Mushroom energy: the biggest mystery

What do they think of mushrooms?

In 2000, the year Professor Toshiyuki Nakagaki, a biologist and a physicist from the University of Hokkaido, took a sample of yellow fungi and placed it at the entrance to the maze, which is used to test the intelligence and memory of mice. At the other end of the maze he placed a sugar cube.

Physarum polycephalum like the smell of sugar and began to send its sprouts on his quest. Webs of fungus was split in two at each junction of the maze, and those that have hit a dead end, turned around and started to look in other directions. Within a few hours the mushroom webs filled the aisles of the maze, and the end of the day one of them found their way to the sugar.






After that, Toshiyuki and his group of researchers took a piece of spider web fungus, which participated in the first experiment and placed it at the entrance of the copy of the same dungeon, also with a sugar cube at the other end. What happened amazed everyone.

In the first second of the web was divided into two: one arm made its way to the sugar, without a single extra turn, the other climbed up the wall of the maze and crossed it directly at the ceiling, straight to the goal. Mushroom cobweb not only remember the road, but it also changed the rules of the game.

I dared to resist the tendency to treat these creatures like plants. When you are engaged in research of mushrooms for several years, you begin to pay attention to two things. First, mushrooms are closer to animal life than it seems. Secondly, their actions sometimes look like the result of a conscious decision. I thought that the mushrooms should give you the opportunity to try to solve the riddles...

— Toshiyuki Nakagaki

 

Further studies of Toshiyuki found that fungi can plan transportation routes is no worse and much faster than the engineering professionals. Toshiyuki took a map of Japan and put pieces of food in places corresponding to the major cities of the country. The mushrooms he put "Tokyo". After 23 hours they constructed a linear network of webs to all the pieces of food. The result is almost an exact copy of the rail network around Tokyo.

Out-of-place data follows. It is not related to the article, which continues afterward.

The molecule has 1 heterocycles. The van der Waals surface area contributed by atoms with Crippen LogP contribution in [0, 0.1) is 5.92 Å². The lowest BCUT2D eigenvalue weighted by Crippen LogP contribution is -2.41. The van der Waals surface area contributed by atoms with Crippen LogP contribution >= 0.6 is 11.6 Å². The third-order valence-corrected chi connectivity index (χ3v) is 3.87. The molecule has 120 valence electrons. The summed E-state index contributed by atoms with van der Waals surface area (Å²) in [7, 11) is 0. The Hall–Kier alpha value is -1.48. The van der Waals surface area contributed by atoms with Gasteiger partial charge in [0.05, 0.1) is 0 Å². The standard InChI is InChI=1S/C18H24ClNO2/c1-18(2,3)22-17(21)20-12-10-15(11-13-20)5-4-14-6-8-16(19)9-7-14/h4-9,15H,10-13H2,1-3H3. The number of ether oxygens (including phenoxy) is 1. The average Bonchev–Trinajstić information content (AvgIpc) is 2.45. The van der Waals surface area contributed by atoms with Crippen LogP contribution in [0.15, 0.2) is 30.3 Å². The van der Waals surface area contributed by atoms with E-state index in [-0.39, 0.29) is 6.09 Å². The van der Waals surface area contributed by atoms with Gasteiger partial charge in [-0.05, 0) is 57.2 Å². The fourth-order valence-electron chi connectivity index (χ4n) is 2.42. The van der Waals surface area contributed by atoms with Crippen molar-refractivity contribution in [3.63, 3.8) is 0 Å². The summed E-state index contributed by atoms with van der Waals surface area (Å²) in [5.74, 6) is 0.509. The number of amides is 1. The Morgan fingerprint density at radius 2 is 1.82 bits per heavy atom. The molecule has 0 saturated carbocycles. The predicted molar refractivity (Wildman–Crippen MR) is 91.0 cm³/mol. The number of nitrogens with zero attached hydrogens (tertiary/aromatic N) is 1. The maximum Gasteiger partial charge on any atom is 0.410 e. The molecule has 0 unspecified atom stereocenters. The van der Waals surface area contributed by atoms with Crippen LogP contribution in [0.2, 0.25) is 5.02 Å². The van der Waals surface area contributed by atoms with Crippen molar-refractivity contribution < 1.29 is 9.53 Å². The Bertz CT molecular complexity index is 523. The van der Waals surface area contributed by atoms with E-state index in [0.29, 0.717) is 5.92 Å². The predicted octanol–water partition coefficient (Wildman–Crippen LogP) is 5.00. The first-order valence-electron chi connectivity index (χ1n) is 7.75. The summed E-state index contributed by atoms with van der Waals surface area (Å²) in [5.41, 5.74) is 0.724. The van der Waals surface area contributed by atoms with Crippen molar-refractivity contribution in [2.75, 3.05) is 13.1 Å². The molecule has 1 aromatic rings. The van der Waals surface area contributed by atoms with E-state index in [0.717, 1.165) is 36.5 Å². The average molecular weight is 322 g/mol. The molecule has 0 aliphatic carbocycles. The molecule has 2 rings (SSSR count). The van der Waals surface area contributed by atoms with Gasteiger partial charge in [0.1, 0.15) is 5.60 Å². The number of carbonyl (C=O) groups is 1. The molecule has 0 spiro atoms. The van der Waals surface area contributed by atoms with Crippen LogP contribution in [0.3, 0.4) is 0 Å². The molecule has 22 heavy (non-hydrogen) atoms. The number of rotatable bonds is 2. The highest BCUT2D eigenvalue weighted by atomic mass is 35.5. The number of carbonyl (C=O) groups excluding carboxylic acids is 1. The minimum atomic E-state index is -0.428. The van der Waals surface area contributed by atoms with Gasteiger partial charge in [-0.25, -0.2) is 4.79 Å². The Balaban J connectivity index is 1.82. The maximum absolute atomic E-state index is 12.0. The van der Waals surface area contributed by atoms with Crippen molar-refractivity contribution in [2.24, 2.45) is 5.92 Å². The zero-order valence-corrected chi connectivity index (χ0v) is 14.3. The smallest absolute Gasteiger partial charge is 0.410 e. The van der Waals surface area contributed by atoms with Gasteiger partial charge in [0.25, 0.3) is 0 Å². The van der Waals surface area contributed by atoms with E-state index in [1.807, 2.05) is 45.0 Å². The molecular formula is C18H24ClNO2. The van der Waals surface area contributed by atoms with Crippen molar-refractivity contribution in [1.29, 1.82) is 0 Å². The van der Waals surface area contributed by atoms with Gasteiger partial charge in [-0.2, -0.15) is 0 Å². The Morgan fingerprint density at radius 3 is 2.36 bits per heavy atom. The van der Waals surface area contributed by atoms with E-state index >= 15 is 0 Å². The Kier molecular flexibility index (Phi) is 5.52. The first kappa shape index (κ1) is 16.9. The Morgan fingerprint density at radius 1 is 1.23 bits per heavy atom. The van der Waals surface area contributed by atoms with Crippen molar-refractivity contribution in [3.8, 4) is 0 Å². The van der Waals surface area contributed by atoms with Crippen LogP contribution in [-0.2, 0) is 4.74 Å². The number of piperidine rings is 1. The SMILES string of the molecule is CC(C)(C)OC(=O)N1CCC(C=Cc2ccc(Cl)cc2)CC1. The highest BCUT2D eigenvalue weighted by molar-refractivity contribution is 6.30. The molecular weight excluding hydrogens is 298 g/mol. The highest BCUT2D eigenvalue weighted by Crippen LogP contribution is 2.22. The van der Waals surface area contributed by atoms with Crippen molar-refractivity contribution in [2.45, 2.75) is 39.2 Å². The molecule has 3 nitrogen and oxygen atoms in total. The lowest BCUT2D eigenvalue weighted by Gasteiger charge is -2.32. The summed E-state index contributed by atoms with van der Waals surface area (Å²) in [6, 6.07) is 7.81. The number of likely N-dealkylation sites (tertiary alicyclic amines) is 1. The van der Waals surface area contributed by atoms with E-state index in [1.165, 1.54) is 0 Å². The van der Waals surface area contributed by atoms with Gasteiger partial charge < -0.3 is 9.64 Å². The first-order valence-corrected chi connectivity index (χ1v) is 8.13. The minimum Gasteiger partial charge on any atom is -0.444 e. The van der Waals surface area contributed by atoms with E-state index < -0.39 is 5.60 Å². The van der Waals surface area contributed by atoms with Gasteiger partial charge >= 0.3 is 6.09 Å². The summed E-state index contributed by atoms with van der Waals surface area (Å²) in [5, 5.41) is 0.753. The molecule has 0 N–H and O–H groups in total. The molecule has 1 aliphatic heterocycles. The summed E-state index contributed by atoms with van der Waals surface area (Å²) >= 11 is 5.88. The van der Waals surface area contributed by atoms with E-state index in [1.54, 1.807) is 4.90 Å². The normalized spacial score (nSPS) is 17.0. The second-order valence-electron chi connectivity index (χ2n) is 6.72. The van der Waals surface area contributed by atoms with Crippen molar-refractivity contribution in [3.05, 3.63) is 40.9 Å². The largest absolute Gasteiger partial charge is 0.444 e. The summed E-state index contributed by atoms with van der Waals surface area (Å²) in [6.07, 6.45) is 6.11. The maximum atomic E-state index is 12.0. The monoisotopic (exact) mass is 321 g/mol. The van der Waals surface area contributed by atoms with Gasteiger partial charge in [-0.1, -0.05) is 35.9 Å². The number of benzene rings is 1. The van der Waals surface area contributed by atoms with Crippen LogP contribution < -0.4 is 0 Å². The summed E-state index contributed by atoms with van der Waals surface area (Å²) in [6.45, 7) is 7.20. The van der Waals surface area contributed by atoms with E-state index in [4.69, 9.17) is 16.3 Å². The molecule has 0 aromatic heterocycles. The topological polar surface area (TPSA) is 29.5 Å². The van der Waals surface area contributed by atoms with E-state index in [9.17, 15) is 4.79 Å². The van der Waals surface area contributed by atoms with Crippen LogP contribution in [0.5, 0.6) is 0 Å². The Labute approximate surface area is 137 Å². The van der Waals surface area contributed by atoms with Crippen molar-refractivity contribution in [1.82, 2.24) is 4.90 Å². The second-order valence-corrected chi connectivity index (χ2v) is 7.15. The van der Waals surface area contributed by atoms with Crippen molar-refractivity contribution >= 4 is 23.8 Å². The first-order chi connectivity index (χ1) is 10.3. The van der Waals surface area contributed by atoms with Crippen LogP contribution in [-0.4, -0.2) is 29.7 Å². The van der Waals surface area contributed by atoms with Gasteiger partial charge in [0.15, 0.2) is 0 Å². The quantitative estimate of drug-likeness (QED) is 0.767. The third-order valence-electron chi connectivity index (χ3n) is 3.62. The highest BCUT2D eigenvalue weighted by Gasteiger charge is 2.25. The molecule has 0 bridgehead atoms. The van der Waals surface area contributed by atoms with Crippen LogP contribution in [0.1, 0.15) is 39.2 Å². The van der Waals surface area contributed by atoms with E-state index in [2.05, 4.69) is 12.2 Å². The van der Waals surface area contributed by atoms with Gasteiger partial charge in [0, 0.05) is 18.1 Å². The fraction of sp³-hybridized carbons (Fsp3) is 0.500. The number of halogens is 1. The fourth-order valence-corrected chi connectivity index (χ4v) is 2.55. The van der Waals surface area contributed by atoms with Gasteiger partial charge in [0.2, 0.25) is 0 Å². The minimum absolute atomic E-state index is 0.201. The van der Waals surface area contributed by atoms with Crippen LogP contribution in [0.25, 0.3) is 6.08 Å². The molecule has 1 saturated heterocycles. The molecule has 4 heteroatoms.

Not too difficult to connect a few dozen points; but to connect them effectively and most economically – it is not easy. I believe that our research not only help to understand how to improve the infrastructure, but also how to build more efficient networks. – Toshiyuki Nakagaki






THE MYSTERY OF ANOTHER BEING

Only at a conservative estimate, on Earth there are about 160 thousand strains of fungi, most of which have impressive powers.

For example, in Chernobyl was discovered mushroom-eating radioactive products and, at the same time, purifying the air around him. This fungus was found on the wall of the destroyed nuclear power plant, which for many years after the disaster continued to produce the radiation destroys all life within a radius of several kilometers.

Exploring the Amazon forest, two biology students from Yale University found a fungus, Pestalotiopsis microspora, is able to decompose plastic. This ability was discovered when the fungus ate a Petri dish in which it was grown.

So far, neither our science or our technology is not capable of it. The plastic pollution is one of the biggest technological problems. Today, we're excited about this fungus.

— Professor Scott A. Strobl

Geneticists from the American Institute of Bioenergy managed to ensure that the strain of fungi quickly digest the natural sugar xylose. The potential importance of this discovery lies in the creation of new, cheap and quick way of producing clean bio-fuel.

It would seem, how "primitive" organism that has no brain and limited in movement, works miracles beyond science?

To try to understand the world of the fungus, it is necessary first to explain something. Shiitake, Portobello and champignon is not only the names of edible mushrooms. Each of them is a living organism that represents the network of the millions of subtle webs under the earth. Peeking out of the land of the mushrooms – this is just the "fingertips" of these webs, "tools" through which the body distributes its seeds. In each "finger" contains thousands of spores. They spread the wind and animals. When the spores get into the ground, then create a new network, and grow new mushrooms.